Regarding the longer term, there has been significant pressure from the ECB for quite some time, growing all the time, that banks should reduce their NPL portfolio. The only way that this can be done in a significant way is by selling them to investors and that entails a major discount (i. e. write-down). I have no idea what the going discount rate is for these NPLs. Perhaps someone will pay 20 cents on the Euro, perhaps 50 cents, perhaps even more. If the NPLs are sold at 50% of the total value of about 85 BEUR, then losses to the tune of 43 BEUR will have to be recognized. And in that scenario, there would definitely be a capital shortfall and a new recapitalization would be required. If funds for such a recapitalization were readily available, the NPL problem could be resolved relatively quickly. The reason it is being drawn out so much is that those funds are not readily available.

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    1. There is a proposal-plan from BoG which says that a Special Purpose Vehicle (SPV) with 7.5 bn Deferred Tax Credits (DTA) will transfer 40 bn NPEs from banks.

      Loans will be transferred in the balance sheet value after forecasts and the amount of the deferred a tax claim to be transferred, will correspond to add-on coverage damage, so the valuations of those loans to reach market prices.

      To cover the transfer price, the Special Purpose Entity will proceed to a securitization where three (senior, mezzanine, junior / equity) classes will be issued.

      In June Deferred Tax Credits (DTC) were 16 bn or 57% of banks regulatory capital.


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    2. I have read about this proposal. It is financial engineering at its peak! If that proposal flies, it would transfer all potential losses in the current NPLs to investors in the SPV. The DTAs would only be a fictional cushion because the SPV would never incur taxable income, only huge losses. However, if that proposal flies and if the banks can unload all their NPLs at book value, then the banks will be perfectly healthy overnight. My 6th sense tells me that if there is something like a 40 BEUR loss hidden in the NPLs, nobody will volunteer to take that loss.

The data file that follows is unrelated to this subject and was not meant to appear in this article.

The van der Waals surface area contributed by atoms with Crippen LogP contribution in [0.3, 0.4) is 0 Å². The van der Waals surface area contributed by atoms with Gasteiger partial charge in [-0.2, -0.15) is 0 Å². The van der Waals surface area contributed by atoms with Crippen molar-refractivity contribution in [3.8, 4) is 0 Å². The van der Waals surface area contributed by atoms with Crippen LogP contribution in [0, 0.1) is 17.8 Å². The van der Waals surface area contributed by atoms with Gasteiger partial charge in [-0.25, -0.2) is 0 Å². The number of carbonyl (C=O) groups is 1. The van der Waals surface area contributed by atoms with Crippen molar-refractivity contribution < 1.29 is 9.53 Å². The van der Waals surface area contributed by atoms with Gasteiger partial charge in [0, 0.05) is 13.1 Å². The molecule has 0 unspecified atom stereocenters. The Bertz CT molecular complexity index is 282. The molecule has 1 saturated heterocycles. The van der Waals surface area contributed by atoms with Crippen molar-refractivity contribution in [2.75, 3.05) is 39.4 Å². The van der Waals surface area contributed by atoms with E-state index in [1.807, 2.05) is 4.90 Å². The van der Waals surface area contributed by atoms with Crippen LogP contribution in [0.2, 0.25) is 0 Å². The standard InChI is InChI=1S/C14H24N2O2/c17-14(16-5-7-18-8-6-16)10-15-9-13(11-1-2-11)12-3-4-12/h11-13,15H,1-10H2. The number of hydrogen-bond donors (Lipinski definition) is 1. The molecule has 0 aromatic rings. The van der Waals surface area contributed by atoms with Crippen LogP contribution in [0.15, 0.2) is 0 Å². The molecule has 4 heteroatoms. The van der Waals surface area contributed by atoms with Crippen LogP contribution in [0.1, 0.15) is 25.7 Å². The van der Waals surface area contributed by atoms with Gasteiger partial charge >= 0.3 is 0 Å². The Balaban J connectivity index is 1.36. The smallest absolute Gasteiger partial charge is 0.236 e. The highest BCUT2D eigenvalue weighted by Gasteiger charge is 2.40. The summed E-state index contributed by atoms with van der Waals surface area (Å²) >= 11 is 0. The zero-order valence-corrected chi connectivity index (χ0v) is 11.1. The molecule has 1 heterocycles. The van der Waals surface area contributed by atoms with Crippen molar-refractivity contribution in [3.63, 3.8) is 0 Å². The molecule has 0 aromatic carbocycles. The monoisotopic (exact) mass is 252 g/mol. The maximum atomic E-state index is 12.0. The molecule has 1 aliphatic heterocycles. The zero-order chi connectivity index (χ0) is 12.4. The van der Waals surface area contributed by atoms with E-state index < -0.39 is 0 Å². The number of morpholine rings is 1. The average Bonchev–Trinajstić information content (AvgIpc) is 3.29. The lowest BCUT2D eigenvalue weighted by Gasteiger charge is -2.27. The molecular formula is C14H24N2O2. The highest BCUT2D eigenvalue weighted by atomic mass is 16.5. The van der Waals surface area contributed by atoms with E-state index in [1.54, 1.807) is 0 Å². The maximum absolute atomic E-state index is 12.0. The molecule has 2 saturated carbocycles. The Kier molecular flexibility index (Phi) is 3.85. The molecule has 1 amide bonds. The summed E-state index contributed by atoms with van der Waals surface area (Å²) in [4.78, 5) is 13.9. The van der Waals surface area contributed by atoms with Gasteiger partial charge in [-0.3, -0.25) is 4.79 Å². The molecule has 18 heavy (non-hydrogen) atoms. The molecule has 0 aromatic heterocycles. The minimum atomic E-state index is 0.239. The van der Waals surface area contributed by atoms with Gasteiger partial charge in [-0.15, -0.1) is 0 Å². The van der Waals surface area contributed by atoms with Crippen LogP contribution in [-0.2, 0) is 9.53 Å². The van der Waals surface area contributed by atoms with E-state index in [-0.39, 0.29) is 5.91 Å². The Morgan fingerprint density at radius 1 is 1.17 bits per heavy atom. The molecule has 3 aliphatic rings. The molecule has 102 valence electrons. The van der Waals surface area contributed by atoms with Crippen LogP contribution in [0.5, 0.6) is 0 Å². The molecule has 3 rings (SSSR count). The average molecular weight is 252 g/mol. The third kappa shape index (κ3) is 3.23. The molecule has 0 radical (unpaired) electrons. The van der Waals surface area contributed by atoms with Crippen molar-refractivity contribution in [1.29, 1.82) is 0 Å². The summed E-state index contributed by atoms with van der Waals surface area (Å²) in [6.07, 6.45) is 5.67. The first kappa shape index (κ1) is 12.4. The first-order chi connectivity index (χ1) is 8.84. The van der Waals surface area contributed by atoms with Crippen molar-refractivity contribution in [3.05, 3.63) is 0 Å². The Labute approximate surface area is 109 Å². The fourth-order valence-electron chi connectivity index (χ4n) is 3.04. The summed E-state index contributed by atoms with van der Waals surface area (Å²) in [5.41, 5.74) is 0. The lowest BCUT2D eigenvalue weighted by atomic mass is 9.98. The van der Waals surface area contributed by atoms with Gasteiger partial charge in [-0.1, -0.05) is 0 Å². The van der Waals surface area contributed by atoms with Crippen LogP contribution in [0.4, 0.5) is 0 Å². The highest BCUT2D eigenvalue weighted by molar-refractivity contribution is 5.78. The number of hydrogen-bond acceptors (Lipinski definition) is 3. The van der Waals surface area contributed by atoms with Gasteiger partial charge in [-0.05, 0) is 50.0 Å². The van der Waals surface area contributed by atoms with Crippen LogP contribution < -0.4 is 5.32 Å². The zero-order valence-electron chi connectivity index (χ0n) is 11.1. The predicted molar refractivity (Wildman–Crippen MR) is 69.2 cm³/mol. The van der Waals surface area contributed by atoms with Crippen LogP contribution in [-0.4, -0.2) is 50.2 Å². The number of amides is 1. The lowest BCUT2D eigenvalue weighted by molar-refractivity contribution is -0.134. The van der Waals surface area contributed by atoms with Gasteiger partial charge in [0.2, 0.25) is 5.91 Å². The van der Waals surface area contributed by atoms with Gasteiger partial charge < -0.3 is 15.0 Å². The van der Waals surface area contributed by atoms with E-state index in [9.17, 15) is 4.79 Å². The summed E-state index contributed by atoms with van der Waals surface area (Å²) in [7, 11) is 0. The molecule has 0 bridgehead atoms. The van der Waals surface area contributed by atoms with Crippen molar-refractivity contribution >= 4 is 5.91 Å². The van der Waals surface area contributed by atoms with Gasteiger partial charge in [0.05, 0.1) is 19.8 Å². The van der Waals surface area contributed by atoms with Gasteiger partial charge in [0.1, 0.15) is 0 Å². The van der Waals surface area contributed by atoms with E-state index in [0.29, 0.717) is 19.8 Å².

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  6. You're right.

    Stournaras before months suggested a precautionary credit line with waiver and possibly reduced cost of borrowing.

    http://www.ekathimerini.com/226392/article/ekathimerini/news/stournaras-insists-on-credit-line

    That credit line, might give banks time to find a better plan, under different assumptions?

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    1. The precautionary credit line was meant for the state as a borrower as an alternative to the cash cushion which Greece opted for instead. The state doesn't fund the banks and I don't think the state could have used that money to recapitalize banks. The state needs to refinance its debt, albeit it a very small amount only in the next couple of years, and in case the state couldn't do that via market, the line would have been available. Also, the line would have served to finance budget deficits resulting from interest payments.

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  7. Eurobank’s transformational plan, merger with Grivalia and
    NPE reduction Acceleration Plan.

    https://www.eurobank.gr/-/media/eurobank/omilos/grafeio-tupou/etairikes-anakoinoseis/2018/etairiki-anakoinosi-26-11-18/etairiki-anakoinosi-26-11-18-eng.pdf

    https://www.eurobank.gr/-/media/eurobank/omilos/grafeio-tupou/etairikes-anakoinoseis/2018/etairiki-anakoinosi-26-11-18/investor-presentation.pdf

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  8. Klaus, you might be interested in something I stumbled across, while checking an echo to news on Telepolis (Heise, C't Computerzeitschrift). Years ago they had some interesting reports by Greek insiders from Greece. Must have had connections to the left over here.

    https://www.heise.de/tp/features/Die-Zeitbombe-der-faulen-Kredite-4233038.html

    Die Zeitbombe der faulen Kredite